Updated: Jun 8, 2021
Warm Greetings to you ALL!
Once again, I thank you all for the continued inputs and insights shared on previous posts in the context of Mind Poverty. Rest assured, your contributions through various platforms are taken note of and deeply valued.
This week the conversation centres on the impact of foreign aid and hand-outs on the developmental advancement of the African continent in the context of Mind Poverty. Research outcomes confirmed the views of many social scientists. These economists maintain that for Africa to develop sustainably, there is an absolute need to dissociate from foreign aid no matter how tough it may sound. This phenomenon is a well-known fact in the region, a chief trigger of dependency syndromes. It fosters alien paternalism and paves the way for imperialism rather than genuine partnerships.
Poverty encompasses a wide range of factors, of which Mind Poverty plays a significant role. If at all development aid, money, or donations were the solution to poverty eradication, Africa should have joined first world nations long back. Foreign development aid and hand-outs are causing more harm; they create sustainable problems rather than sustainable solutions. It is no means to resolve poverty.
The challenge of foreign development aid is that it always comes with strings attached. To a greater extent, it instead encourages African governments to account more to donors than to the electorate that gave them the mandate to govern their affairs. Hanson (2009) argues that accountability to citizens should be a priority if poverty is to be eradicated as foreign aid encourages graft and breaks the fundamental relationship between the state and its people. Some say reducing non-humanitarian support would force African governments to up tax revenues, increasing accountability at the local level. Leaders such as Rwandan President Paul Kagame have publicly stated his country’s commitment to end dependency on foreign aid.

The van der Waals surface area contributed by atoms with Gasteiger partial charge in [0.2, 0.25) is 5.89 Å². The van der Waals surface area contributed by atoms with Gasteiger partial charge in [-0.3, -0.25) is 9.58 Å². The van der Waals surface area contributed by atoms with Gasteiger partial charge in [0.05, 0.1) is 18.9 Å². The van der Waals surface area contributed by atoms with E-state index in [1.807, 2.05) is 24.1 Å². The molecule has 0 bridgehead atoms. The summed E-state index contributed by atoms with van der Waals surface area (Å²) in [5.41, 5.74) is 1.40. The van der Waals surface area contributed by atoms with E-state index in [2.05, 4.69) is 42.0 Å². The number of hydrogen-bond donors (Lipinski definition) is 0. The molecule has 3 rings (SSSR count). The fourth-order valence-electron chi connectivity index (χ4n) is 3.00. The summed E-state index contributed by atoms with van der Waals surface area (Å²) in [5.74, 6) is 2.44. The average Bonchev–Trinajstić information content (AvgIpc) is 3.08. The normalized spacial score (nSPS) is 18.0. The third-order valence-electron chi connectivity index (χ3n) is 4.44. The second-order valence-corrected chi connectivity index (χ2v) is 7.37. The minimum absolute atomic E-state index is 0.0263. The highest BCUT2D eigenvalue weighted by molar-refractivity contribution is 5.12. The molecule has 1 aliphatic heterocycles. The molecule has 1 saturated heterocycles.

Below is a chart illustrating the opinions of respondents suggesting that foreign development aid, donations and hand-outs are no panacea to sustainably eradicating poverty.
No wonder, in his wisdom, the Founding Father of the Namibian revolution for freedom, Dr Sam Nujoma, during an event he has been conferred the 1995 Africa Prize for leadership for the sustainable end of hunger in New York on October 24, stated that: “hunger in Africa or any other part of the world cannot and will not be ended by donations of bags of maize or rice from industrial countries'. Mathew //Gowaseb (2005) in The Quotable SAM NUJOMA: Wisdom of Namibia's First President, implores the world to halt and rethink the concept of poverty, its consequences and ways to decimate it. Hunger goes far beyond being poor in material and or monetary terms as poverty stretches miles beyond a hungry individual, society or region. The above-stated scenario warrants a paradigm shift in our approach to understand what poverty entails to device sustainable solutions.
Hunger in Africa or any other part of the world cannot and will not be ended by donations of bags of maize or rice from industrial countries”
Dr Sam Nujoma (1995), NAMIBIA